Reply
  13. Janis
    March 23, 2019 at 11:31 am (5 months ago)

    My cat is super finicky and will only eat a pâté style of wet food. Any suggestions? I’ve been feeding him Wellness chicken and turkey pâté but he has developed an aversion to them. I’m pretty desperate.

    Thanks!

    Reply
  14. Emily
    March 22, 2019 at 3:57 pm (5 months ago)

    Hi! I’ve read this article several times in the past, and came back to it because I’m looking for a new food to add into our rotation. I seem to remember Natire’s Logic being on your list, and it’s one my cat Misty seems to do very well with. Has there been a change to this product that resulted in it being removed from your list of recommended foods? Thank you!

    Reply
    • Ingrid
      March 23, 2019 at 5:26 am (5 months ago)

      I still think Nature’s Logic is a good food, but the veggie/fruit content is a bit higher than I’d like to see in their new formulas.

      Reply
      • Emily
        March 23, 2019 at 7:44 am (5 months ago)

        That’s good to know, thank you! I wasn’t aware they had updated their formulas. I’m going to try adding Dr. Elsey’s and Nature’s Variety Instinct into the mix. They seem comparable to Nature’s Logic, with far fewer fruits and vegetables. I always mix a pate with Weruva Cats in the Kitchen chicken or turkey…so hopefully Misty will have a quick and easy transition! Thanks again.

        Reply
  15. frances kelley
    February 25, 2019 at 9:46 am (6 months ago)

    is the raw frozen bites a dood diet for cats or is it more like dry kibble. thanks

    Reply
    • Ingrid
      February 25, 2019 at 10:30 am (6 months ago)

      The raw frozen bites are a complete raw frozen meat diet, not kibble, and yes, they are a good choice.

      Reply
  16. Sharyl
    February 12, 2019 at 3:58 pm (6 months ago)

    Hi Ingrid,
    I don’t see Small Batch on our list of raw food and wanted get your thoughts about it. Our kids love it. We had tried many prior.
    Thank you

    Reply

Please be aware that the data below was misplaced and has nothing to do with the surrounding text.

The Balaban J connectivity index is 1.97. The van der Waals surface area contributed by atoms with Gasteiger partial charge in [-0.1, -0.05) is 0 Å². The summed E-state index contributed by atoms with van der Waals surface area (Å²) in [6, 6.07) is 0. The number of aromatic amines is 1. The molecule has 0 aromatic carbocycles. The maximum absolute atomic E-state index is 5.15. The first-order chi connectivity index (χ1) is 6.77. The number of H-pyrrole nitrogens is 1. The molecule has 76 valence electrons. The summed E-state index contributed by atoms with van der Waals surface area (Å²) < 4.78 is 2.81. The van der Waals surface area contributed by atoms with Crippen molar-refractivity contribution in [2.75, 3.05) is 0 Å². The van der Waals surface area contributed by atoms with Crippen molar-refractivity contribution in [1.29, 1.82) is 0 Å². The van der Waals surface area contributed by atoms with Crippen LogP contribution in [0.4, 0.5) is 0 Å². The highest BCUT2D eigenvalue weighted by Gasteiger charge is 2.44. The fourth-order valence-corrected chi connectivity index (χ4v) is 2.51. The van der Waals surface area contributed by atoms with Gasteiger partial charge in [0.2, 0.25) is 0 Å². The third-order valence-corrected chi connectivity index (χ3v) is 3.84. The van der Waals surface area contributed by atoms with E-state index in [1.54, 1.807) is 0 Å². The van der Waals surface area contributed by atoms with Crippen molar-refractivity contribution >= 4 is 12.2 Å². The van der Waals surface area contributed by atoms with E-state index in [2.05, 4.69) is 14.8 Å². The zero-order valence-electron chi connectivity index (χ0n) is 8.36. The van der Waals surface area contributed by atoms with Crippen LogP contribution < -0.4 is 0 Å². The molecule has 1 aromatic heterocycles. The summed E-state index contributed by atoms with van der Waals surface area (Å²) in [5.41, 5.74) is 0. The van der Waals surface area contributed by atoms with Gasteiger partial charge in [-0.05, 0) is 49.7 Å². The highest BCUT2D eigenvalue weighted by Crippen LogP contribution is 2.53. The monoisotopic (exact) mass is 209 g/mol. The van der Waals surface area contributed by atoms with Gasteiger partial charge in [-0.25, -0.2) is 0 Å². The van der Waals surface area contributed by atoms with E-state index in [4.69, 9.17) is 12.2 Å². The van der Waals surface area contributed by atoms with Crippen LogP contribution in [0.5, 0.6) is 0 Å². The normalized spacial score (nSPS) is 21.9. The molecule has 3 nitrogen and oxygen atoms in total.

• Ingrid
      February 13, 2019 at 6:27 am (6 months ago)

      I think it’s a great brand and I really wanted my girls to love it, but they’re kind of “meh” about it.

      Reply
  17. Carra
    February 2, 2019 at 10:25 am (7 months ago)

    My 12 year old cat was just diagnosed with cancer. He is also diabetic, but in remission. He has a tumor in his stomach area. This is all new to me and I’m trying to gather as much information as possible.

    I’d like to know what food is the best type/kind for him to eat? I want to ensure the highest quality of care and food for him. Thank you in advance for your time.

    Reply
      • Carra
        February 3, 2019 at 12:40 pm (6 months ago)

        Thank you, Ingrid. Based on the info in your blog, I went to the store this week and purchased several quality can foods for Johnny. I’m quickly learning that the “junk” can food, and tuna water, might be the only two things that encourages him to eat right now. So, as you said, eating something is better than not eating at all. What are your thoughts on feeding him cooked meat and tuna water… or baby food? I will grab some nutritional yeast and bone broth today.

        Also, surgery is not an option and my vet thinks euthanasia is the path to take. I’m choosing to honor him and this stage of his journey by saying no to chemo or radiation and opting for a more holistic route. Signs of cancer cachexia are present, but he’s still using the litter box, playing some, moving and jumping, responding to touch, toys and love and eating some… these are all good signs imo. He is on CBD oil and fluids now and there is an immune support product for cats with cancer that I ordered. Any thoughts on this product? It is called Life Gold by Pet Well-being.

        I appreciate your blog, your time and willingness to share with us all. Thank you

        Reply
        • Ingrid
          February 4, 2019 at 6:21 am (6 months ago)